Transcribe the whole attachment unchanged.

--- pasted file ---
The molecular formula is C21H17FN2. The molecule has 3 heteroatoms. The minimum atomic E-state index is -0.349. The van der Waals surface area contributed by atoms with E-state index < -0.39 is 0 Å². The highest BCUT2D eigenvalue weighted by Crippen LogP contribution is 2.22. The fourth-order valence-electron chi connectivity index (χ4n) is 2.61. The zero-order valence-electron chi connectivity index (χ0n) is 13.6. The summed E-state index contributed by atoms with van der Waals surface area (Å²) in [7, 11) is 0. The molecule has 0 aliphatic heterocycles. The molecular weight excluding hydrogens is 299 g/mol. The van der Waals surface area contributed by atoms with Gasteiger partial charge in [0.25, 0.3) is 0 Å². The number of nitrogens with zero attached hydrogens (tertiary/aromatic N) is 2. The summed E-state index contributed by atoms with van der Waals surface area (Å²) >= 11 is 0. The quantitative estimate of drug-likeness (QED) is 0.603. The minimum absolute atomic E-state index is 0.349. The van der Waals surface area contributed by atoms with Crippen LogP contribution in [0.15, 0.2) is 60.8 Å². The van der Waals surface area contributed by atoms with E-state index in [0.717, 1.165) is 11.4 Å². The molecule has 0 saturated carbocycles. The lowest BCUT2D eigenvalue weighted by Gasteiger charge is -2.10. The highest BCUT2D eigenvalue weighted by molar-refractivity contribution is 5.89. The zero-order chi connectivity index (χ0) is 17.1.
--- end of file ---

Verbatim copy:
The molecular formula is C21H17FN2. The molecule has 3 heteroatoms. The minimum atomic E-state index is -0.349. The van der Waals surface area contributed by atoms with E-state index < -0.39 is 0 Å². The highest BCUT2D eigenvalue weighted by Crippen LogP contribution is 2.22. The fourth-order valence-electron chi connectivity index (χ4n) is 2.61. The zero-order valence-electron chi connectivity index (χ0n) is 13.6. The summed E-state index contributed by atoms with van der Waals surface area (Å²) in [7, 11) is 0. The molecule has 0 aliphatic heterocycles. The molecular weight excluding hydrogens is 299 g/mol. The van der Waals surface area contributed by atoms with Gasteiger partial charge in [0.25, 0.3) is 0 Å². The number of nitrogens with zero attached hydrogens (tertiary/aromatic N) is 2. The summed E-state index contributed by atoms with van der Waals surface area (Å²) >= 11 is 0. The quantitative estimate of drug-likeness (QED) is 0.603. The minimum absolute atomic E-state index is 0.349. The van der Waals surface area contributed by atoms with Crippen LogP contribution in [0.15, 0.2) is 60.8 Å². The van der Waals surface area contributed by atoms with E-state index in [0.717, 1.165) is 11.4 Å². The molecule has 0 saturated carbocycles. The lowest BCUT2D eigenvalue weighted by Gasteiger charge is -2.10. The highest BCUT2D eigenvalue weighted by molar-refractivity contribution is 5.89. The zero-order chi connectivity index (χ0) is 17.1.